THE RELEASE of a government report sketching a composite strategy for managing the coronavirus epidemic has provoked a series of critical comments from experts from different fields in Finland.
Many on Tuesday pointed out, for example, that the report appears to refer to herd immunity despite not mentioning the term once in its 104 pages.
Drafted by a task force headed by Martti Hetemäki, the permanent secretary at the Ministry of Finance, the report states that it is unlikely that any of the vaccines currently under development will be completed in time to have a substantial impact on the first wave of the pandemic.
“Suffocating the epidemic permanently is therefore not a realistic option for Finland,” it reads. “Controlled but not excessive deceleration, which prevents the over-burdening of health care and the subsequent adverse health effects and over-mortality, is a strategic objective that can ultimately allow us to lift all restrictions without a high risk of another wave of the epidemic.”
“Even if an infection does not provide lifetime immunity, it is probable that it provides at least a temporary immunity and protects against more serious forms of the disease over a longer period of time.”
Tuomas Aivelo, a post-doctoral researcher of evolutionary biology at the University of Helsinki, drew attention to the conflict between the strategic objective of preventing the virus from spreading and that of decelerating the epidemic not too excessively.
There is hardly any evidence, he highlighted, to suggest that even one per cent of the population has contract the virus.
“During an epidemic, it is necessary to have as solid a situational awareness as possible – that has been the slogan all this time. Well, Hetemäki’s report offers nothing by way of a situational awareness, as it fails to assess how far the epidemic has spread,” said Aivelo.
He also voiced his bafflement with the failure to forward any concrete numerical targets for the relaxation of restrictions.
Prime Minister Sanna Marin on Monday stated that the government based its decision to lift some of the restrictions not exclusively on the reproduction rate (R0), emphasising that it is prepared to revisit its decisions regardless of the rate if the situation takes a sudden turn for the worse.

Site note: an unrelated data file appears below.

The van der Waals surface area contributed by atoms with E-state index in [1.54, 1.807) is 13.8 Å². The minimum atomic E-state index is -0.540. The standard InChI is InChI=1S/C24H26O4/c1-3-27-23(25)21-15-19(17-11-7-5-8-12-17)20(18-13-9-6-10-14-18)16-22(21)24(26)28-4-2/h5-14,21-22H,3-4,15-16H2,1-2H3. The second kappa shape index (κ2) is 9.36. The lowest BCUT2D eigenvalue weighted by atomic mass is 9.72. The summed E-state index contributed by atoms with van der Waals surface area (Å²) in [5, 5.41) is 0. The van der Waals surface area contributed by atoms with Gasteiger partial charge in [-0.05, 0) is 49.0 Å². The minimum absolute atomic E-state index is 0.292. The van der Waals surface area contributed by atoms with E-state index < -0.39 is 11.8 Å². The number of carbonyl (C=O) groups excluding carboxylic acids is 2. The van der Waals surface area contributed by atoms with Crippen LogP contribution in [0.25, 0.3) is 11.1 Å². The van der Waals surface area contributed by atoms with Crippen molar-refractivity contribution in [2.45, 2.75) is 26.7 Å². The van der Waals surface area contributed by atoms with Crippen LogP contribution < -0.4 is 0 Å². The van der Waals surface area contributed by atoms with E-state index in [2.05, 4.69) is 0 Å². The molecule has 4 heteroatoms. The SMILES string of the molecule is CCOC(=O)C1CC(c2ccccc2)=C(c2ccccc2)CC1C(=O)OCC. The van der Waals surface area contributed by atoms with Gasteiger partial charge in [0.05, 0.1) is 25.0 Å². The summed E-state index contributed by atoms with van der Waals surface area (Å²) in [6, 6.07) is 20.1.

Also Martin Scheinin, a professor of international law and human rights at the European University Institute in Florence, Italy, described the report as a “major disappointment” on Twitter.
“The right to life and other human rights are currently under threat. There isn’t a single mention of herd immunity, but it is presented as an assumption based on which the strategy is devised,” he lamented.
Jussi Halla-aho, the chairperson of the Finns Party, and Petteri Orpo, the chairperson of the National Coalition, stated on YLE TV1 on Tuesday morning that the government should adopt a clear numerical objective in the effort to overcome the epidemic.
Orpo urged Finland to follow in the footsteps of Germany, which according to him has effectively decided to maintain the reproduction rate between 1.1 and 1.2.
“I think there should be a clear numerical goal,” he said, explaining that the country could relax its restrictions if the rate dips below and ramp them up if the rate rises over the targeted level.
Halla-aho expressed his agreement but also reminded that the financial basis of the welfare state could reach a point where the economic inactivity becomes intolerable and it is necessary to relax the restrictions regardless of the reproduction rate.
“The starting point should absolutely be to have clear numerical goals,” he said.
Aleksi Teivainen – HT
Source: Uusi Suomi